Over a 61-year follow-up of middle-aged men, a Mediterranean diet was shown to decrease risk for many causes of death and reduce total mortality rates. Results of the study were published in the journal Nutrition, Metabolism & Cardiovascular Diseases.

The researchers sought to evaluate, via a posteriori approach, a dietary score obtained from individual data of middle-aged men enrolled in the Italian Rural Areas of the 7 Countries Study of Cardiovascular Diseases in 1960, as well as to examine its association with certain specific causes of mortality until the cohort’s practical extinction. Men from the rural villages of Crevalcore (a province of Bologna in Northern Italy) and Montegiorgio (a province of Ascoli Piceno in Central Italy) aged between 45 and 59 years, who were born or resided in these regions for 5 years or longer, were enrolled in the study. This yielded a total of 1738 individuals who were invited for the entry examination in 1960. Overall, 1712 men participated in the analysis and were followed using several different procedures.

All of the participants’ dietary habits were measured with the use of a dietary history, which was based on a questionnaire that was administered by experienced, supervised technicians. Data obtained were then converted into 18 food groups. Total energy was estimated with the use of local food tables. A factor score was derived from a Principal Component Analysis that was divided into 3 classes: Non-Mediterranean Diet, Intermediate Diet, and Mediterranean Diet.


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Follow-up for mortality was extended for 61 years, with dietary habits found to be associated with several different causes of death. Overall, 99.8% of the men died. There were 3 men who were still alive (age range, 102-106 years) and 1 man who was lost when he was alive after 50 years of follow-up (age, 91 years).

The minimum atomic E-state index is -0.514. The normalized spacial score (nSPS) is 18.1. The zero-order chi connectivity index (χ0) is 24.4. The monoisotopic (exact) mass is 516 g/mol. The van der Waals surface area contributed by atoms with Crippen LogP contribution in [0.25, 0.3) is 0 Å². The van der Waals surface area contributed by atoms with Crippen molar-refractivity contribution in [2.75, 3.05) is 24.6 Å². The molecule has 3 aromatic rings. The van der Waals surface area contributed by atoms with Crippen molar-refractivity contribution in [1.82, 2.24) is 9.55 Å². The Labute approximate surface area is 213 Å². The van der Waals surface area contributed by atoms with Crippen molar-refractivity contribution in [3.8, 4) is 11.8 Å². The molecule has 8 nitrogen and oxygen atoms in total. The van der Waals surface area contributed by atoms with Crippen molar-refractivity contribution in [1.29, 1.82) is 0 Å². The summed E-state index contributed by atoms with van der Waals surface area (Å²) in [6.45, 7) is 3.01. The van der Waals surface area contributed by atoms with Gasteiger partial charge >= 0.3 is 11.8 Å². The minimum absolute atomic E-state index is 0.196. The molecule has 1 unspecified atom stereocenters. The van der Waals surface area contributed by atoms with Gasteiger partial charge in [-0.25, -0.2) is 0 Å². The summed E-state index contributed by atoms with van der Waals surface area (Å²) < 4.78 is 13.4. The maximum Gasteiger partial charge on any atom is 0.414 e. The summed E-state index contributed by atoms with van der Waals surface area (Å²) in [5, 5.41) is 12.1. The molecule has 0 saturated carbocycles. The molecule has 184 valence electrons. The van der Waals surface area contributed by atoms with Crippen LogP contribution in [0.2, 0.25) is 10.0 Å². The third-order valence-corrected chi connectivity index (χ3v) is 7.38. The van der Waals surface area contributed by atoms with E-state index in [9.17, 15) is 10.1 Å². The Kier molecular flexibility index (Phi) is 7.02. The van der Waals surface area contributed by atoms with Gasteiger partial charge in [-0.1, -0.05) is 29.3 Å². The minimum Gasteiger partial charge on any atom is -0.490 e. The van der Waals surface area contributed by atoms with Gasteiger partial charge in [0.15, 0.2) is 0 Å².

Cox proportional hazards models, which were adjusted for 5 major risk factors, demonstrated a significant protective effect of the Mediterranean diet for coronary heart disease (hazard ratio [HR], 0.67), cancer other than that of the lung (HR, 0.74), and other causes as from an operational definition (HR, 0.71), which involved approximately 60% of all deaths. Additionally, the HR for all-cause mortality was 0.85. In contrast, stroke, heart disease of unknown etiology, lung cancer, chronic bronchitis, and unknown causes were not related to participants’ dietary habits.

A major limitation of the study is the small size of the study population and the small number of fatal events that were only partially compensated by the extremely lengthy follow-up observation period. Further, a source of bias might be the absence of women in the analysis.

“Our results might index the role of simple dietary choices that have a profound impact on outcome…and might thus stimulate experimental investigations to be eventually extremely useful for individual dietary selections,” the study authors wrote.

Disclosure: None of the study authors has declared affiliations with biotech, pharmaceutical, and/or device companies.  

Reference  

Menotti A, Puddu PE, Catasta G. Dietary habits, cardiovascular and other causes of death in a practically extinct cohort of middle-aged men followed-up for 61 years. Nutr Metab Cardiovasc Dis. Published online april 19, 2022.  doi:10.1016/j.numecd.2022.04.010